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What is a Pope?

By Wanda Albano
Updated May 23, 2024
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A pope is the Bishop of Rome and the spiritual leader of the Roman Catholic Church. He is the head of the independent and sovereign state of Vatican City. The person holding the office of the pope is always male, although there have been rumors to the contrary, a priest who has risen through the ranks to the status of a cardinal, and well-versed in theological doctrine and dogma. Historically, with one or two probable exceptions, the pope has always been white — there were three popes from Africa, but their races are not certain). The faithful believe him to be the successor of an office originated by Saint Peter himself, one of Christ's twelve apostles.

The office of the pope has been in existence for over a thousand years. The power it has wielded has expanded and shrunk as the needs and the beliefs of the people it governs have changed. In its early centuries, popes crowned kings and emperors and were much involved in the politics of the day, even to the extent of validating wars and other forms of social unrest. For awhile, the pope even maintained that his office should be the head of the whole of Western civilization. Throughout the ages, the papacy has been marred with violence, scandal, and even murder.

To Catholics, the pope represents a number of things. He is the leader of their Church, and thus is held almost as if he were above the law of man. His words are supposed to be morally infallible. He is also considered to be the Vicar of Christ; the center of Christendom, and the overseer of all religious matters, including the canonization of saints, beatification of blesseds, revision/clarification of doctrine, etc. Any change in the theology of Catholicism must first be verified and adjudicated by the pope. His words, at least on matters of faith, are always final.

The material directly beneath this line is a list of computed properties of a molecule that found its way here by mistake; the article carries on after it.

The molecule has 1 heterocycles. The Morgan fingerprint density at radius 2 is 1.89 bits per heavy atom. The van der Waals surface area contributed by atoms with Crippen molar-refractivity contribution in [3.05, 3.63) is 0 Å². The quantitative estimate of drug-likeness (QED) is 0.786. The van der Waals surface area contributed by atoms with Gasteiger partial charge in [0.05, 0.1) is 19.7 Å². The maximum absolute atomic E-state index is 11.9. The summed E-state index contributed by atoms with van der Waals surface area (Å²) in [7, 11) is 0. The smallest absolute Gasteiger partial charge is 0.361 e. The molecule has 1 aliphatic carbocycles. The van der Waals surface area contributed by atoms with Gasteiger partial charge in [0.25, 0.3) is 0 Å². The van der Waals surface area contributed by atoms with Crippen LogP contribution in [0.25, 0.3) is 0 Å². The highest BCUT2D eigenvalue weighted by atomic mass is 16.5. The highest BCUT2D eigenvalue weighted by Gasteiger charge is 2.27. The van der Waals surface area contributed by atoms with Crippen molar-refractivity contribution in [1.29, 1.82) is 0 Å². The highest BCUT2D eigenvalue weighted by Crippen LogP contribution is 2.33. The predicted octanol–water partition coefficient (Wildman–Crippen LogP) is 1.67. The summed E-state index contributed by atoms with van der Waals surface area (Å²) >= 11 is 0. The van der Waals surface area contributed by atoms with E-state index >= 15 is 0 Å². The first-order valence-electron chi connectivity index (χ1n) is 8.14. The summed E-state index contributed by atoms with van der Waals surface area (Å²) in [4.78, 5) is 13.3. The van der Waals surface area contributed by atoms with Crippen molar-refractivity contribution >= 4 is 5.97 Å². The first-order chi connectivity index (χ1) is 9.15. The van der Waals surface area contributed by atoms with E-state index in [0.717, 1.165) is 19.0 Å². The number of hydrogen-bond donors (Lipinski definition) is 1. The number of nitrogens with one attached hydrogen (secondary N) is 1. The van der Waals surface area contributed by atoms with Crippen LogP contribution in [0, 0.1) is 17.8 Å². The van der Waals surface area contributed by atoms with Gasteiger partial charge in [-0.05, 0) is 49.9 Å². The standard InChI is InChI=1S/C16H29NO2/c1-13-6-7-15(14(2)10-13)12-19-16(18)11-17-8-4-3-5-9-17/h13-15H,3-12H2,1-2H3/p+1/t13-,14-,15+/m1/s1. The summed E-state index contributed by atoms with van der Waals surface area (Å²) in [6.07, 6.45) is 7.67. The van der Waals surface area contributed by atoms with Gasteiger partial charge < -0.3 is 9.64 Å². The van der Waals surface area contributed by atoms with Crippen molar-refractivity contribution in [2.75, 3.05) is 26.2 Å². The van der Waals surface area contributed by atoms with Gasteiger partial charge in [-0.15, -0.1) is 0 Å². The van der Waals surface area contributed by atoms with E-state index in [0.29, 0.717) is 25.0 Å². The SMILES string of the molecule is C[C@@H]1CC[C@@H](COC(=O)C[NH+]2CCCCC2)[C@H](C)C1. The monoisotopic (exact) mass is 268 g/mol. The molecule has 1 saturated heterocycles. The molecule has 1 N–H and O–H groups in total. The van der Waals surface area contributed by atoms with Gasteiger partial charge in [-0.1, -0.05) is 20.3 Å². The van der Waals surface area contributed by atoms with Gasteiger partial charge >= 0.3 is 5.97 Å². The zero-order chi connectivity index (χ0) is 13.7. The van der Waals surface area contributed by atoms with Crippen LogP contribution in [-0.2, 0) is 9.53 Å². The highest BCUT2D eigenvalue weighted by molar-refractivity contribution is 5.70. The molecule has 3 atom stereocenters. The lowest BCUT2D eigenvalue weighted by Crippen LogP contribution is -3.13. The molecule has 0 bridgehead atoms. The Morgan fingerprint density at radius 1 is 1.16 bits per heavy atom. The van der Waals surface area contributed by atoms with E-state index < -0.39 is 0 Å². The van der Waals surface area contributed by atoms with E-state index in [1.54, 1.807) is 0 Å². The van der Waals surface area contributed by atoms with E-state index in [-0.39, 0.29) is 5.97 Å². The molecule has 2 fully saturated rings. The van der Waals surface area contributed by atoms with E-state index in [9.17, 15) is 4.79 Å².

In modern times, the pope's role in the world has been more divine than practical. He is seen as a spiritual guide rather than a religious monarch, although he still wields quite a significant influence over the morality of millions of Catholics in the world. He is elected by a college of cardinals and is given the office of the papacy until death. Popes in recent memory include the late Pope John Paul II and the current Pope Benedict XVI. Pope Benedict is the 265th person to hold the office.

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Discussion Comments
By anon116442 — On Oct 06, 2010

i am doing a project, and this article was very helpful. Thanks.

By anon59128 — On Jan 06, 2010

It is just a misunderstanding to say that a Pope's words are infallible and final. A Pope's words are infallible only if it is regrading faith and moral matters and he solemnly declares it. There is a clear definition of Papal Infallibility in Catholicism.

By jabuka — On May 03, 2008

Through the long history of Catholicism, there were more then 250 popes, somewhere around 265. Most of them, 205 to be exact, were Italians. We have seen recently, in the last two papacies, for example, where the popes elected were non-Italians.

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